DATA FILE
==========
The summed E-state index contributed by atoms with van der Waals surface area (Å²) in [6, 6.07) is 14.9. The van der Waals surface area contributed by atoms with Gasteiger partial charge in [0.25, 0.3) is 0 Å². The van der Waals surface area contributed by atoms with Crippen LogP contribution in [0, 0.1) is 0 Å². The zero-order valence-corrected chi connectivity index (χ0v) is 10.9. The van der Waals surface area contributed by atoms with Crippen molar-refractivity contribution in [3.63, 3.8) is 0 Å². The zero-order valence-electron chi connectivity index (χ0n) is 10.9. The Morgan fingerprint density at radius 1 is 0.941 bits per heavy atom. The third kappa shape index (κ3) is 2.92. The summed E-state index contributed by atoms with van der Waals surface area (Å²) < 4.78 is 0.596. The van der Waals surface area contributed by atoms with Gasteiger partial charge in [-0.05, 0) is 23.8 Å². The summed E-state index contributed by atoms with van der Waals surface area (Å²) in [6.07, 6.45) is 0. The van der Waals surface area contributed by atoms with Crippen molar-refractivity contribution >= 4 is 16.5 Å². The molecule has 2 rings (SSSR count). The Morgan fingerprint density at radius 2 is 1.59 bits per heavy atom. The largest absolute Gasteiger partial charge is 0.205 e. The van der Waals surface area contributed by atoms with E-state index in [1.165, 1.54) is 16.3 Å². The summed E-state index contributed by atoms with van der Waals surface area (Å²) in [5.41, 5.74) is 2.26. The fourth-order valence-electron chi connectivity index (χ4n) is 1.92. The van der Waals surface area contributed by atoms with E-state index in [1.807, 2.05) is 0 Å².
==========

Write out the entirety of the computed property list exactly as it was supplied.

The summed E-state index contributed by atoms with van der Waals surface area (Å²) in [6, 6.07) is 14.9. The van der Waals surface area contributed by atoms with Gasteiger partial charge in [0.25, 0.3) is 0 Å². The van der Waals surface area contributed by atoms with Crippen LogP contribution in [0, 0.1) is 0 Å². The zero-order valence-corrected chi connectivity index (χ0v) is 10.9. The van der Waals surface area contributed by atoms with Crippen molar-refractivity contribution in [3.63, 3.8) is 0 Å². The zero-order valence-electron chi connectivity index (χ0n) is 10.9. The Morgan fingerprint density at radius 1 is 0.941 bits per heavy atom. The third kappa shape index (κ3) is 2.92. The summed E-state index contributed by atoms with van der Waals surface area (Å²) < 4.78 is 0.596. The van der Waals surface area contributed by atoms with Gasteiger partial charge in [-0.05, 0) is 23.8 Å². The summed E-state index contributed by atoms with van der Waals surface area (Å²) in [6.07, 6.45) is 0. The van der Waals surface area contributed by atoms with Crippen molar-refractivity contribution >= 4 is 16.5 Å². The molecule has 2 rings (SSSR count). The Morgan fingerprint density at radius 2 is 1.59 bits per heavy atom. The largest absolute Gasteiger partial charge is 0.205 e. The van der Waals surface area contributed by atoms with E-state index in [1.165, 1.54) is 16.3 Å². The summed E-state index contributed by atoms with van der Waals surface area (Å²) in [5.41, 5.74) is 2.26. The fourth-order valence-electron chi connectivity index (χ4n) is 1.92. The van der Waals surface area contributed by atoms with E-state index in [1.807, 2.05) is 0 Å².